|Smith, Sheila M. “Blue Books and Victorian Novelists,”
Review of English Studies, New Ser. Vol. XXI (1970): 23-40.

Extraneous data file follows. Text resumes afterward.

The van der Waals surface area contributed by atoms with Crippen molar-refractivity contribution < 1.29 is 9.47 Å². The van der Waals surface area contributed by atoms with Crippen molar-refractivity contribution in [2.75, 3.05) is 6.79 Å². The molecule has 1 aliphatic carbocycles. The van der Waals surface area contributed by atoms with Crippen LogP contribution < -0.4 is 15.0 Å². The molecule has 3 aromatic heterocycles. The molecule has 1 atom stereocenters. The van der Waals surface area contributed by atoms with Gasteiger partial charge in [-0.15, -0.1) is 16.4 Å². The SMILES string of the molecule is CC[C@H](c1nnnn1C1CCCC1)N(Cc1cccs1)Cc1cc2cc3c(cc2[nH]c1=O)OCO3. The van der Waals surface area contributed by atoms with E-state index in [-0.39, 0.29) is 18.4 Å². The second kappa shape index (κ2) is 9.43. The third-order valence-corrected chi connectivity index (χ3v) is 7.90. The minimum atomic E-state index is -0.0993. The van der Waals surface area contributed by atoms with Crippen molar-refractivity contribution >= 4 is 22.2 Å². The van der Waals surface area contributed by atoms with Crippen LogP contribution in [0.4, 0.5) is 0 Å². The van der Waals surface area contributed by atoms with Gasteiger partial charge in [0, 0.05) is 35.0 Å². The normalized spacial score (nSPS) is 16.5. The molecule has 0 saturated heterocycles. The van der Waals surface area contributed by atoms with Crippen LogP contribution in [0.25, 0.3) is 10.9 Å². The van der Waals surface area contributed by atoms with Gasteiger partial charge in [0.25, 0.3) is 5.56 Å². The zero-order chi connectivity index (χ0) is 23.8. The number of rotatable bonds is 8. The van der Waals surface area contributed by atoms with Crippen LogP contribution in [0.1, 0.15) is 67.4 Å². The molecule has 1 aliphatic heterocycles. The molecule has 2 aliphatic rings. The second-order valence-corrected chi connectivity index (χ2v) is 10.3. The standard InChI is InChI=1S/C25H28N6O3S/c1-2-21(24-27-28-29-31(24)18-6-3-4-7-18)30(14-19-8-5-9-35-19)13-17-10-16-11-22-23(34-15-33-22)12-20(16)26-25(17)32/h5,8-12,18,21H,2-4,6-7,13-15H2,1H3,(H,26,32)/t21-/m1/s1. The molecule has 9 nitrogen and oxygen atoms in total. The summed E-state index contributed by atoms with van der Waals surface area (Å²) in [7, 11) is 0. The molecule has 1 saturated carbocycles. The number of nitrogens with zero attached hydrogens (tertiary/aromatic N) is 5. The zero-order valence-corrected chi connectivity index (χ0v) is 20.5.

Smith considers the use by Kingsley and Disraeli in Yeast and Sybil respectively of the 1843 Blue book, Report on the Employment of Women and Children in Agriculture. Echoing his brother-in-law Sir Sidney Godolphin Osborne who had supplied evidence for the Report, Kingsley in Yeast rejects the common romantic depiction of the countryside as beautiful and idyllic especially when contrasted with the ugliness and squalor of industrial cities. Smith also declares that Kingsley in common with other Victorian novelists used the content of Blue books to express ideals and spiritual truths. In writing of the misery and dreadfulness of rural areas, Kingsley "expressed his belief in man's responsibility for his brother, gave the lie to romantic, idealized descriptions of the countryside, and suggested the way in which the Christian Church can help redeem society" (39).